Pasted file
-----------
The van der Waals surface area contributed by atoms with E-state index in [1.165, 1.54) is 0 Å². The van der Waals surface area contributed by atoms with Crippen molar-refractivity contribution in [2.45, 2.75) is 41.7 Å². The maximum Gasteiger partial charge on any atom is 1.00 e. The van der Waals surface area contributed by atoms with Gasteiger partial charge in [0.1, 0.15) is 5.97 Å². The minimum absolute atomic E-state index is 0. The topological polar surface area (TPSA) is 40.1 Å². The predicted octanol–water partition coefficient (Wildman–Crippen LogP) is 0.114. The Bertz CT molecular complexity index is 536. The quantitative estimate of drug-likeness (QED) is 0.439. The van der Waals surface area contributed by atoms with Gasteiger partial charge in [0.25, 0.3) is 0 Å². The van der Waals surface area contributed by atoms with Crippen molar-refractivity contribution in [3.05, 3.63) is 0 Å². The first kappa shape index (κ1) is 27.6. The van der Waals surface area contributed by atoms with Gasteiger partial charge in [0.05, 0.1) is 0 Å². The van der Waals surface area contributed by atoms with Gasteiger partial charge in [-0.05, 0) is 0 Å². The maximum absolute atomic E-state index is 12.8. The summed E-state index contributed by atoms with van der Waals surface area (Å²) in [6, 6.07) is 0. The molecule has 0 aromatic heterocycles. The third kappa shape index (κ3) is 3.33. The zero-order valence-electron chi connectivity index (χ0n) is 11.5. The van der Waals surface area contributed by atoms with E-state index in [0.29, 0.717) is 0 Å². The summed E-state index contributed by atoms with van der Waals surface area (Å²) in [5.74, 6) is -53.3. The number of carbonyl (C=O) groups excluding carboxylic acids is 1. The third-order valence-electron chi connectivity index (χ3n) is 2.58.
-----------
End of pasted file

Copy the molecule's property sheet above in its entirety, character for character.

The van der Waals surface area contributed by atoms with E-state index in [1.165, 1.54) is 0 Å². The van der Waals surface area contributed by atoms with Crippen molar-refractivity contribution in [2.45, 2.75) is 41.7 Å². The maximum Gasteiger partial charge on any atom is 1.00 e. The van der Waals surface area contributed by atoms with Gasteiger partial charge in [0.1, 0.15) is 5.97 Å². The minimum absolute atomic E-state index is 0. The topological polar surface area (TPSA) is 40.1 Å². The predicted octanol–water partition coefficient (Wildman–Crippen LogP) is 0.114. The Bertz CT molecular complexity index is 536. The quantitative estimate of drug-likeness (QED) is 0.439. The van der Waals surface area contributed by atoms with Gasteiger partial charge in [0.25, 0.3) is 0 Å². The van der Waals surface area contributed by atoms with Crippen molar-refractivity contribution in [3.05, 3.63) is 0 Å². The first kappa shape index (κ1) is 27.6. The van der Waals surface area contributed by atoms with Gasteiger partial charge in [0.05, 0.1) is 0 Å². The van der Waals surface area contributed by atoms with Gasteiger partial charge in [-0.05, 0) is 0 Å². The maximum absolute atomic E-state index is 12.8. The summed E-state index contributed by atoms with van der Waals surface area (Å²) in [6, 6.07) is 0. The molecule has 0 aromatic heterocycles. The third kappa shape index (κ3) is 3.33. The zero-order valence-electron chi connectivity index (χ0n) is 11.5. The van der Waals surface area contributed by atoms with E-state index in [0.29, 0.717) is 0 Å². The summed E-state index contributed by atoms with van der Waals surface area (Å²) in [5.74, 6) is -53.3. The number of carbonyl (C=O) groups excluding carboxylic acids is 1. The third-order valence-electron chi connectivity index (χ3n) is 2.58.